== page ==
According to 20 U.S.C. § 1232g(a)(4)(B)(ii): “The term ‘education records’ does not include records maintained by a law enforcement unit of the educational agency or institution that were created by that law enforcement unit for the purpose of law enforcement.”

On page 4 of Respondent’s Reply Brief on the Motion for a Protective Order (filed April 17, 2018), Respondent states: “The Regents is not withholding law enforcement unit records from Petitioner on the grounds that they are protected by FERPA.” It was ambiguous whether Respondent has no such documents, or Respondent is withholding the campus police report on a ground other than FERPA. In preparing the Joint Report filed with the Court on May 11, 2018, Respondent indicated that a proposed category concerning campus police reports would be acceptable to Respondent, but Respondent also stated that it was unaware if this campus police report or related responsive documents existed. (Respondent’s attachment to Joint Report filed on May 11, 2018) Petitioner then pointed out in the attachment to the Joint Report as to a proposed Category (7) that Petitioner already had acquired and published a document on his blog, i.e. the transcript of a deposition in the Agu family civil lawsuit against Respondent herein given by an Alameda County Sheriff’s Office lieutenant, that contradicts the tentative premise that there exist no responsive documents falling within such a category (Gordet Declaration Para. 6). Petitioner has since provided further information to Respondent, namely a table of contents of the 141-page campus police report, corroborating the existence of such a campus police report. (Gordet Declaration Para. 7)

According to 20 U.S.C. § 1232g(a)(4)(B)(ii) of FERPA, campus police reports are not entitled to exemption status. The entire 141-page report of the campus police report should be produced to Petitioner immediately without redaction, unless Respondent can justify specific redactions. This is further supported by DeFeo v. McAboy, 260 F. Supp. 2d 790, 795 (E.D. Mo. 2003).


VIII. Agu Settlement Agreement Should Have Been Disclosed Earlier with Related Documents

There is a formal settlement agreement that resulted in the termination of the Agu lawsuit and the payment of $4.75 million to the Agu family. On June 1, 2018, Respondent delivered to Petitioner’s counsel a copy of the Agu Settlement Agreement following a very specific request as part of the formalizing of new “categories” as per the Court’s Tentative Order (Declaration of Roy S. Gordet) The question is raised: as to the main CPRA request that is the subject of this Petition, how could the Agu Settlement Agreement not have been responsive to a request seeking documents related to Ted Agu or to the incident in which he died? It is unclear whether Respondent contends that FERPA or privacy interests barred the disclosure of this settlement document prior to obtaining the authorization from the Agu family.

To foreclose at least one potential ground for Respondent’s failure to earlier disclose the Agu Settlement Agreement, it is noted that the court in City of Los Angeles v. Axelrad, (1996) 41 Cal App.4th 1083, 1088 confirmed the holding of Register Div. of Freedom Newspapers, Inc. v. County of Orange (1984) 158 Cal.App.3d 893, 901: “Thus, the County’s claims settlement committee is a ‘local agency’ under the [California Public Records Act] and the documents relating to settlement of a private personal injury claim with public funds constitute ‘writings’ containing information regarding ‘the conduct of public business,’ subject to public inspection and disclosure under the [California Public Records Act]. (§§ 6253, 6256.)” (Id. at p. 901)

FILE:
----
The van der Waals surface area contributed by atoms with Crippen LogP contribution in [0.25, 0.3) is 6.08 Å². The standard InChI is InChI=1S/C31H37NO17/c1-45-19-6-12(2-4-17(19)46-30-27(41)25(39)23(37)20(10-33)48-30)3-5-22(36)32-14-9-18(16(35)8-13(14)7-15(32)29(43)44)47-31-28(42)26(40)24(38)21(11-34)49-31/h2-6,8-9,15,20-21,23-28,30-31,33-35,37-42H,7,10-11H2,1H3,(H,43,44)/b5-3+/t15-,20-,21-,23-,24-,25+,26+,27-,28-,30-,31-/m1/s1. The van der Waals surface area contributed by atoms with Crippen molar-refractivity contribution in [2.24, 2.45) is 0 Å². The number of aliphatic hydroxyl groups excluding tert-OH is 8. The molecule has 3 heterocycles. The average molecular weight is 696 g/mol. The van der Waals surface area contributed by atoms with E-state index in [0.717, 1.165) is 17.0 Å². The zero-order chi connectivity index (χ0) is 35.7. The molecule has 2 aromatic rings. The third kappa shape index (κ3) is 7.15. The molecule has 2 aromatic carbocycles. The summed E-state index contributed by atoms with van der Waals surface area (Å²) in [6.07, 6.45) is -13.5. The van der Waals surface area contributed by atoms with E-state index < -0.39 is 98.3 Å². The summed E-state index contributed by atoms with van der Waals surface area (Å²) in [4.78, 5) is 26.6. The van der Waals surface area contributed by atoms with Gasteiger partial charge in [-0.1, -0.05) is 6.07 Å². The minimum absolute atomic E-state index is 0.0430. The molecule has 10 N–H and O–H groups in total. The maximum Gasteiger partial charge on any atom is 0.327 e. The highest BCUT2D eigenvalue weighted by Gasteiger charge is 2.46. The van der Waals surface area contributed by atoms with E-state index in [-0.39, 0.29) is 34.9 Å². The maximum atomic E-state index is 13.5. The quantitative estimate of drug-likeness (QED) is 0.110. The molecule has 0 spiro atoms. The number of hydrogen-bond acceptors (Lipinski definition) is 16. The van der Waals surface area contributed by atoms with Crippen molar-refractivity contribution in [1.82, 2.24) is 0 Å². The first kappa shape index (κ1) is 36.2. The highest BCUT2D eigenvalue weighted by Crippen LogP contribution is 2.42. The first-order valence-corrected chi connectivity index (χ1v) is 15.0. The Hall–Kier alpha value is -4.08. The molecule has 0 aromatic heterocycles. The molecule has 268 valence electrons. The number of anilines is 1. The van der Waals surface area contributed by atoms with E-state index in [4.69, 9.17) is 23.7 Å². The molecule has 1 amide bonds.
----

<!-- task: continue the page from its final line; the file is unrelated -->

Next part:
Any non-privileged documents related to the Agu Settlement Agreement should also be disclosed. If privileged, they should be identified as part of a privilege log.


IX. Conclusion

The Court should hold that a deceased student has no FERPA rights and no privacy rights under the CPRA and the California Constitution; and that the Agu Family lacks standing to assert privacy rights formerly belonging to Ted Agu. Under the Court’s framework of the (amended) Tentative Order, documents being withheld under non-FERPA exemption claims should either be immediately produced on a rolling basis as they are identified (and with the addition of new categories to make the records requests more focused and effective), or they should be accounted for in a Vaughn Index. If Respondent’s Response does not adequately address those points raised in this Motion and in the accompanying Issues Index (Exhibit 1), Respondent should be ordered to address all such issues and produce all responsive documents in order to clarify the outstanding issues and move this Petition to a resolution without further delay.

Lastly, Respondent should produce to Petitioner without delay the 141-page campus police report because a campus police report is expressly not exempted under FERPA and there has been no showing of invasion of any privacy rights.


Dated: June 11, 2018

Respectfully submitted,

Roy S. Gordet, Attorney for Petitioner Irvin Muchnick



2017 op-ed article for the Daily Californian on my Public Records Act lawsuit:http://www.dailycal.org/2017/04/25/lawsuit-uc-regents-emblematic-issues-facing-college-football/

Second op-ed article for the Daily Californian (published May 4):http://www.dailycal.org/2018/05/03/years-later-questions-remain-regarding-football-player-ted-agus-death/

“Explainer: How ‘Insider’ Access Made San Francisco Chronicle and Berkeley J-School Miss Real Story Behind Death of Cal Football’s Ted Agu,” https://concussioninc.net/?p=10931

Complete headline links to our Ted Agu series: https://concussioninc.net/?p=10877

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Concussion Inc. - Author Irvin Muchnick